News | Washington Football Team -

Five Takeaways: Kirk Cousins' Vikings Week Presser


Here's five takeaways from Redskins quarterback Trent Williams' media session with reporters on Wednesday, Nov. 9, 2016, at the Inova Sports Performance Center at Redskins Park in Loudoun County, Va.

1. He took stock of the offense during the bye week:

The bye week is a chance for rest and relaxation and also a time to reflect on everything that has taken place over the course of the season. Cousins definitely participated in the latter to analyze his and the offense's play through eight games – a nice sample size that some teams aren't afforded with earlier bye weeks in the year.

"I think last year that was a benefit for us to be able to go into the second half of the season with a better understanding of what was working and what wasn't," Cousins said. "Hopefully we can have a similar improvement as a result of this year's bye week, but we do feel like we've been productive as far as moving the football."  

Cousins knows that with all the offense the Redskins amassed, especially in their game in London, the point total needs to find some equivalency.

"I've stood up here and said that and we feel like we need to score more points," Cousins said. "Whether that means just converting more third downs, converting more short yardage, being better in the red zone, those are the ways I think we can be better in the points category."

2. The Vikings defense has many smart players

While the Vikings have lost three consecutive games, their defense remains extremely challenging for opposing offenses. Minnesota's defense is first in points per game (15.8), third in yards per game (298.9) and third in yards per play (4.8).

Up front, defensive tackle Linval Joseph is handful to deal with – he's recorded 35 tackles and three sacks -- while linebacker Anthony Barr has been strong up the middle with 32 tackles and a sack. At safety, Harrison Smith has nearly matched his tackle total from last year through eight games, totaling 56 with one sack.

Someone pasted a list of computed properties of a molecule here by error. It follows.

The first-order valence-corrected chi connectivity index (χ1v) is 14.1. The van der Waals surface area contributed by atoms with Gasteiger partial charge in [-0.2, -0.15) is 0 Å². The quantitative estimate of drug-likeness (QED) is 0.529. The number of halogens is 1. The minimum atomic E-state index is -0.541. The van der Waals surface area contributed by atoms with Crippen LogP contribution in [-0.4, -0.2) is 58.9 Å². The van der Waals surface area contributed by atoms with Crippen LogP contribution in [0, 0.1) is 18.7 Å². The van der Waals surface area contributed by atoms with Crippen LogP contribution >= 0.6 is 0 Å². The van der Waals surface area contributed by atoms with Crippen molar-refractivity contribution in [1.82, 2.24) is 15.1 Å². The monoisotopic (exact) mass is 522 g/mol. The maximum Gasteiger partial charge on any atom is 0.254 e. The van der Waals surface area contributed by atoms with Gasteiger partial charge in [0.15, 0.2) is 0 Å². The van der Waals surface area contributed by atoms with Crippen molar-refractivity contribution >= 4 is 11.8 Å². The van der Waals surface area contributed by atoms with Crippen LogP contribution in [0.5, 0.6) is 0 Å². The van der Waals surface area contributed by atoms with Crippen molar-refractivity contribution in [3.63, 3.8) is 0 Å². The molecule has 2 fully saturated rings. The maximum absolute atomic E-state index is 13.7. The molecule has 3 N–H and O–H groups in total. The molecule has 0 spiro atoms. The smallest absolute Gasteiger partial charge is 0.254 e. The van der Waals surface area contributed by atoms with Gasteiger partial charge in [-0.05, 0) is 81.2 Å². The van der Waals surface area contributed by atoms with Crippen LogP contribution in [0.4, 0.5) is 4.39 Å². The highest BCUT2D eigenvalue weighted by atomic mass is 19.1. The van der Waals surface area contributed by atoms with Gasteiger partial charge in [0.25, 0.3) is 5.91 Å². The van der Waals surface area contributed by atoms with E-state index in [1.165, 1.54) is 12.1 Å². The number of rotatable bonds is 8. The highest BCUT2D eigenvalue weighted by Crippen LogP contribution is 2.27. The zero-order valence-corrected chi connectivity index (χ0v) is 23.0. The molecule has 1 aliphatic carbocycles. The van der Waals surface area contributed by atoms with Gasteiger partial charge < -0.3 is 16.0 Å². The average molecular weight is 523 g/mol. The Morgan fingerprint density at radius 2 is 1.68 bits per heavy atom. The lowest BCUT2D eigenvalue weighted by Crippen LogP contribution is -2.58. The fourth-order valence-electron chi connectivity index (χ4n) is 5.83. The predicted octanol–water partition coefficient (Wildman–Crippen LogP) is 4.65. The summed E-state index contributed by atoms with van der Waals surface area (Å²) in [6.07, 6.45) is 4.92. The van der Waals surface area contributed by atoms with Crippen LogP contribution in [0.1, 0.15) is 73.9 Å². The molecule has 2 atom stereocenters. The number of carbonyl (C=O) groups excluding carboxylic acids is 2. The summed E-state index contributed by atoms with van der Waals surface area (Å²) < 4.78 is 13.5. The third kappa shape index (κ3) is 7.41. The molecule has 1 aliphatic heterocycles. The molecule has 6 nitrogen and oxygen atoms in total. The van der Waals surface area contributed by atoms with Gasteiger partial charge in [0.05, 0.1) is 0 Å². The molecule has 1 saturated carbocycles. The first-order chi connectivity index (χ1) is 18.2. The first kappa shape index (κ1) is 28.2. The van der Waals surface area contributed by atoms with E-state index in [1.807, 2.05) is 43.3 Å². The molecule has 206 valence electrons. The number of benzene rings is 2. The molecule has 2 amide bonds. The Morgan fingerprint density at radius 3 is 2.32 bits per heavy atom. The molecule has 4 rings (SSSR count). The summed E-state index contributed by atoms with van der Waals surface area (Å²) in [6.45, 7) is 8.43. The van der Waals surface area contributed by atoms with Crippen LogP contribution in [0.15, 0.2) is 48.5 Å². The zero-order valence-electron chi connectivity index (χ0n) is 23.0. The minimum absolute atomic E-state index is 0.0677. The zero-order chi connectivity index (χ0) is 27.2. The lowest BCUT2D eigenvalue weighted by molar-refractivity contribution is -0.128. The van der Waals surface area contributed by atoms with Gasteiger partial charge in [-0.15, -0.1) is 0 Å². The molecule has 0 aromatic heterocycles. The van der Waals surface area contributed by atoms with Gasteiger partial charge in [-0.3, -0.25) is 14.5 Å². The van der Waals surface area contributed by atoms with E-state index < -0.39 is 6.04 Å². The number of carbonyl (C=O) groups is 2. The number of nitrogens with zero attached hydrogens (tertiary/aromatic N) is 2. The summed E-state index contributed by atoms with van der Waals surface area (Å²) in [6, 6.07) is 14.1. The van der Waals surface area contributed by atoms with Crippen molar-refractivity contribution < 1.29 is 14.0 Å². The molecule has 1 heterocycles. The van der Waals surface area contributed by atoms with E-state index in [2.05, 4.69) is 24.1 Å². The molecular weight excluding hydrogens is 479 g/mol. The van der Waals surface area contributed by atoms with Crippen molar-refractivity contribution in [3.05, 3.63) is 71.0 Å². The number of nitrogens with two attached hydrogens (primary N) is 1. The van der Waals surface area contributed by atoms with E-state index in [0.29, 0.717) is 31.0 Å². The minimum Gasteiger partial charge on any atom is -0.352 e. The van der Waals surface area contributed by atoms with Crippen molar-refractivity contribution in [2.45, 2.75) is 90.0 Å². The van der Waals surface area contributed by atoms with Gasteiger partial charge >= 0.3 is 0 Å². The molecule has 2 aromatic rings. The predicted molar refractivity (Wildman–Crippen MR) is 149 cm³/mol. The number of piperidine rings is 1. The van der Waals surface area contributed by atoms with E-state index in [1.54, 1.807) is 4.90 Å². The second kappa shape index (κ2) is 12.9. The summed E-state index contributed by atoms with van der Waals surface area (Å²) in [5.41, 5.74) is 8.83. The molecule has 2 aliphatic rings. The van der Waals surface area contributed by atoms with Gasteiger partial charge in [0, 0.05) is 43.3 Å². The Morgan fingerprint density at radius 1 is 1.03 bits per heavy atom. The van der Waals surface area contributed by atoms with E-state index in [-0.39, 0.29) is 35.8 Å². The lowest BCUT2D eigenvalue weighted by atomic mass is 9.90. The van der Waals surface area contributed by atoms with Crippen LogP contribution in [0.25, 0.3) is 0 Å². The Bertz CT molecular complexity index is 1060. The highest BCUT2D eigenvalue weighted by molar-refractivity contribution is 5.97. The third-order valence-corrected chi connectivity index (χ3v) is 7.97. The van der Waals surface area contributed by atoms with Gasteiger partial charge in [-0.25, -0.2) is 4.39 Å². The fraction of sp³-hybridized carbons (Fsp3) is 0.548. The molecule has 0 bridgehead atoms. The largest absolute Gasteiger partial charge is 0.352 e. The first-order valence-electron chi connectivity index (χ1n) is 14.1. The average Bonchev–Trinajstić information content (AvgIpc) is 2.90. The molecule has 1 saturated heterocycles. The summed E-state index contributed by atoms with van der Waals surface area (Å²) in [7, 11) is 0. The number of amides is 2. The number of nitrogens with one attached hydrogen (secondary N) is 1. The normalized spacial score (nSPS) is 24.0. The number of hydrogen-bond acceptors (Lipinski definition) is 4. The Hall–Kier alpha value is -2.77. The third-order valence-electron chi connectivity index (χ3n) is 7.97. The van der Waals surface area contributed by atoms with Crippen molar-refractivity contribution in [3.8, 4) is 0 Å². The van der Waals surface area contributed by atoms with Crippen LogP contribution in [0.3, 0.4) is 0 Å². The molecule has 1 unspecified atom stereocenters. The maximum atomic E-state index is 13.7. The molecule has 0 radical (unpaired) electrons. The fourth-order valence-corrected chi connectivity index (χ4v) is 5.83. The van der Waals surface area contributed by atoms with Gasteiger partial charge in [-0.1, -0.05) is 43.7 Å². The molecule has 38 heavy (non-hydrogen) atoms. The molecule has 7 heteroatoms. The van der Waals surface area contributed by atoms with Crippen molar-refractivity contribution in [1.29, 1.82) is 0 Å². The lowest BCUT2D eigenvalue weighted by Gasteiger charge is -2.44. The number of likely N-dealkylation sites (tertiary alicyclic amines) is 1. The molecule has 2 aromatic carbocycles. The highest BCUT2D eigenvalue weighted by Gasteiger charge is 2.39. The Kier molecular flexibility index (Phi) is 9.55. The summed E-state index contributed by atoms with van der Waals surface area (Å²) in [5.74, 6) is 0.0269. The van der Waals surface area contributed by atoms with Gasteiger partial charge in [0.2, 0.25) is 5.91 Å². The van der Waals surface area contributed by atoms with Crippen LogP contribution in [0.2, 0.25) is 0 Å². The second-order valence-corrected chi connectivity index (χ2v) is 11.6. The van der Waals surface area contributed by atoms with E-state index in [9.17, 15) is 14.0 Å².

The challenging aspect for Cousins is the unit's continuity with each member of the group.

"It starts there with Coach [Mike] Zimmer and his scheme," Cousins said. "And in addition, they've got really good players. And in addition to having really good players, they've played together now for a few years so they have continuity and they're very smart football players. They're not just good athletes but they're smart, aware players. When you combine all that, it makes for a really tough unit. And we'll have our hands full across the board – the defensive line, the linebackers and the secondary. So it's a great challenge for us though. That's what we're excited about, to see how we measure up against a very good unit."

3. Red zone struggles have a couple of cures:

It's no question the Redskins have played differently in the red zone this year, and it's made an impact considering nearly every game has come down to the final few drives.

Check out these photos of the Redskins' offense preparing for their Week 10 game against the Minnesota Vikings Wednesday, Nov. 9, 2016, at the Inova Sports Performance Center at Redskins Park.